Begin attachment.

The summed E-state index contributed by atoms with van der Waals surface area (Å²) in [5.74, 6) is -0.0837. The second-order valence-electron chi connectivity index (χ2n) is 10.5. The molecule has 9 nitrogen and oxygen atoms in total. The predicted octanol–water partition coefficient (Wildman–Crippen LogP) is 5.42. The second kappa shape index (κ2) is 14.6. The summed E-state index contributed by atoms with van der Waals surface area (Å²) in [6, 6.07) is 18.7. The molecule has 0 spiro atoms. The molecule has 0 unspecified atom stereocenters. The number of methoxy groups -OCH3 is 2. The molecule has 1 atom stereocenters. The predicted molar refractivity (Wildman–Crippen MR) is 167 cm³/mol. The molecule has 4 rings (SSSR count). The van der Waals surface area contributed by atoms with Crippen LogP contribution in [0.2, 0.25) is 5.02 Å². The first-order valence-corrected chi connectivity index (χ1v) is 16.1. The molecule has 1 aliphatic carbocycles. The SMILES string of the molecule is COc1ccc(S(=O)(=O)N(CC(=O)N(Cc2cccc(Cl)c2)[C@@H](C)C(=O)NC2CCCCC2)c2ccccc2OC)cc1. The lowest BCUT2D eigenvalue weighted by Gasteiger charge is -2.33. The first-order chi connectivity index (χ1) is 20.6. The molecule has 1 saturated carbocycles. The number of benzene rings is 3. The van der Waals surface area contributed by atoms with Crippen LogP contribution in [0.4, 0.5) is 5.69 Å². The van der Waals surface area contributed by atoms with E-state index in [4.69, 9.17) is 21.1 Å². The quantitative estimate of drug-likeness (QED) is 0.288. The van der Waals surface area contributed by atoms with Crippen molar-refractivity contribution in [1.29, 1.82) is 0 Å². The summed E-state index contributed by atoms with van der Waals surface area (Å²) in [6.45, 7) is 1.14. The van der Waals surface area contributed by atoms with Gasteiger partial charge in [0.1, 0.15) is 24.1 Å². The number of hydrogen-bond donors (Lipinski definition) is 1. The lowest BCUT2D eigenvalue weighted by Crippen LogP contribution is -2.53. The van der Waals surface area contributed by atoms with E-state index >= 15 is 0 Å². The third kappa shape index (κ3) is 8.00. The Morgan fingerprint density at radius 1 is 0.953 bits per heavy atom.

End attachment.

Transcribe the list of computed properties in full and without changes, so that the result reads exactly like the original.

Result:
The summed E-state index contributed by atoms with van der Waals surface area (Å²) in [5.74, 6) is -0.0837. The second-order valence-electron chi connectivity index (χ2n) is 10.5. The molecule has 9 nitrogen and oxygen atoms in total. The predicted octanol–water partition coefficient (Wildman–Crippen LogP) is 5.42. The second kappa shape index (κ2) is 14.6. The summed E-state index contributed by atoms with van der Waals surface area (Å²) in [6, 6.07) is 18.7. The molecule has 0 spiro atoms. The molecule has 0 unspecified atom stereocenters. The number of methoxy groups -OCH3 is 2. The molecule has 1 atom stereocenters. The predicted molar refractivity (Wildman–Crippen MR) is 167 cm³/mol. The molecule has 4 rings (SSSR count). The van der Waals surface area contributed by atoms with Crippen LogP contribution in [0.2, 0.25) is 5.02 Å². The first-order valence-corrected chi connectivity index (χ1v) is 16.1. The molecule has 1 aliphatic carbocycles. The SMILES string of the molecule is COc1ccc(S(=O)(=O)N(CC(=O)N(Cc2cccc(Cl)c2)[C@@H](C)C(=O)NC2CCCCC2)c2ccccc2OC)cc1. The lowest BCUT2D eigenvalue weighted by Gasteiger charge is -2.33. The first-order chi connectivity index (χ1) is 20.6. The molecule has 1 saturated carbocycles. The number of benzene rings is 3. The van der Waals surface area contributed by atoms with Crippen LogP contribution in [0.4, 0.5) is 5.69 Å². The van der Waals surface area contributed by atoms with E-state index in [4.69, 9.17) is 21.1 Å². The quantitative estimate of drug-likeness (QED) is 0.288. The van der Waals surface area contributed by atoms with Crippen molar-refractivity contribution in [1.29, 1.82) is 0 Å². The summed E-state index contributed by atoms with van der Waals surface area (Å²) in [6.45, 7) is 1.14. The van der Waals surface area contributed by atoms with Gasteiger partial charge in [0.1, 0.15) is 24.1 Å². The number of hydrogen-bond donors (Lipinski definition) is 1. The lowest BCUT2D eigenvalue weighted by Crippen LogP contribution is -2.53. The van der Waals surface area contributed by atoms with E-state index >= 15 is 0 Å². The third kappa shape index (κ3) is 8.00. The Morgan fingerprint density at radius 1 is 0.953 bits per heavy atom.